The present study was constructed to evaluate the anticonvulsant potential of PI extracts using pentylenetetrazole (PTZ) and maximal electroshock (MES) models of epilepsy. Zebrafish were used to preliminarily screen the extracts in PTZ-induced seizures, and the active extract was further evaluated to confirm its anticonvulsant activity in the mice. Further the extracts were screened in MES model of epilepsy.


   Materials and methods Top


Plant material

Galls of the PI tree were procured from a local market in Mumbai. Professor Ganesh Iyer, Department of Botany, Ruia College, Mumbai, India authenticated the specimen. The voucher specimen (No. SSS/0909/15) was deposited at the Institute of Chemical Technology for future reference.

Drugs and chemicals

PTZ (Sigma Chemical Co., St. Louis, MO, U.S.A.), diazepam (Mumbai, Roche Pharmaceuticals, India), and phenytoin (Ahmedabad, Zydus Pharmaceuticals, India) were used in the present study. The drugs were dissolved in water and subsequently used for injection. Petroleum ether and methanol (S.D. Fine-Chem, Mumbai, India) were the solvents used for the extraction. Tween 80 (S.D. Fine-Chem, Mumbai, India) was used as surfactant to solubilize the extracts. All other chemicals and reagents used in the experiments were of analytical grade.

Preparation of the extracts

The galls of PI were dried in shade and stored at 30°C, crushed to coarse powder, and passed through a sieve (no.40). The dried powdered galls of PI (500g) were first defatted with petroleum ether (60-80°C) and later extracted with methanol (60-80°C) for 24 h using the Soxhlet extraction assembly. After completion of the extraction, the solvent was removed by distillation and concentrated in vacuum (40°C) to yield the PEPI and MEPI, respectively.

Experimental animals

Zebrafish

Adult 4-6-months-old male and female zebrafish (50:50) of the heterozygous wild type were obtained from local commercial distributors (Lakeland Aquarium, Mumbai, India). Fish were housed in 50-L aquariums (40-50 fish per aquarium) for at least 1 week prior to the experiments in order for them to acclimatize to the new environmental conditions. Zebrafish were maintained under standard laboratory conditions, using a light schedule of 12 h on and 12 h off at a temperature of 25-28°C. the fish were fed twice daily using a combination of dry food and brine shrimp. All animals used in this study were experimentally naive, healthy, and free of any signs of disease. All behavioral tests took place between 11 am and 4 pm to ensure consistency and reduce potential variation in behavior. [10]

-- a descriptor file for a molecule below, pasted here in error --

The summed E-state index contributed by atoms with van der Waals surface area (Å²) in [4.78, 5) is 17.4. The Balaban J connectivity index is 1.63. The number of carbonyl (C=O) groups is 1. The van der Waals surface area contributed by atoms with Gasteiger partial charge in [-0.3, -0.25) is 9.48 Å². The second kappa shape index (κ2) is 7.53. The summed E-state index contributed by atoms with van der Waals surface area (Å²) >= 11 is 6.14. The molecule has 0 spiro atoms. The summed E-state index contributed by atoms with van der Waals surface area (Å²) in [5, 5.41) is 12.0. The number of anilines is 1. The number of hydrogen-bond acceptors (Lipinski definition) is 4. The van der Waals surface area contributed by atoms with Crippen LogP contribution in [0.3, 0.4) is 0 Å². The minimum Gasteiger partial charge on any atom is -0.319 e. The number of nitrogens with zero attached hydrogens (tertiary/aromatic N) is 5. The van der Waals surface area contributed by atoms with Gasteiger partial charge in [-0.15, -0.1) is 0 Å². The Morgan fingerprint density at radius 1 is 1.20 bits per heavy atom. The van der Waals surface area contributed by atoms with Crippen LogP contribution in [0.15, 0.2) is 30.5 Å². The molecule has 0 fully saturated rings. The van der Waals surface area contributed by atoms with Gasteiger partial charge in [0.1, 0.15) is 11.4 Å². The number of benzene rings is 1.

Rodents

Swiss male albino mice (20-25 g) and adult male Wistar rats (150-200 g) were procured from Haffkine Institute, Mumbai, India and were acclimatized inside the animal house of the Institute of Chemical Technology (ICT), Matunga, Mumbai. Young healthy male mice and rats were housed six per cage and maintained at a temperature of 23 ± 2°C, at a humidity of 51 ± 10% and in a 12:12-h light/dark cycle with free access to rodent chow (Amrut Laboratory Animal Feeds, Pranava Agro Industries Ltd, Sangli, India) and tap water ad libitum. The experiments were carried out between 9 AM and 6 PM. The animal study was approved by the Institutional Animal Ethics Committee (IAEC) (ICT/IAEC/2012/P48), Mumbai.

Acute toxicity

PEPI and MEPI were evaluated at doses of 100 mg/kg, 500 mg/kg, and 800 mg/kg) in zebrafish intraperitoneally (i.p) and further at 175 mg/kg, 550 mg/kg, and 1000 mg/kg in mice (n = 6) at each dose. Mortality was observed after 24 h.

Assessment of anticonvulsant activity

Screening of PEPI and MEPI in PTZ-induced seizures in zebrafish model

Experimental groups

Group I: 0.2% Tween 80 in saline (vehicle control)

Group II: Negative control, PTZ 225 mg/kg [11]

Group III: PEPI, MEPI 50 mg/kg

Group IV: PEPI, MEPI 100 mg/kg

Group V: PEPI, MEPI 200 mg/kg

Group VI: Diazepam 10 mg/kg (positive control)

The doses and the duration of pretreatment and treatment were selected based on pilot studies on unpublished data from our lab.After anesthetizing the fish (n = 12)using ice, they were pretreated with the three concentrations of each extract(i.e., PEPI and MEPI) for 10 min. After pre-treatment, the proconvulsant agent i.e. PTZ (225 mg/kg) was injected i.p. The behavioral profile of zebrafish was observed for 10min after administrating PTZ for different phase scores (hyperactivity, onset of clonic seizure, onset of tonic seizure). The injection volume for each fish was calculated according to the fish weight.

Evaluation of PEPI in PTZ-induced seizure in mice

Experimental groups

Group I: 0.2% Tween 80 in saline (vehicle control)

Group II: Negative control, PTZ 100mg/kg,i.p.

Group III: PEPI 50 mg/kg

Group IV: PEPI 100 mg/kg

Group V: PEPI 150 mg/kg

Group VI: Diazepam 2 mg/kg,i.p. (positive control)

All the treatments were administered i.p. 30 min prior to the PTZ injection. Seizures were induced by administration of PTZ (100 mg/kg, i.p.) and the animals were observed during the first 30 min for parameters such as onset of myoclonic jerks, onset of clonic seizure, onset of hind limb extension (HLE), time taken for death, and percentage of animals protected from death. [12]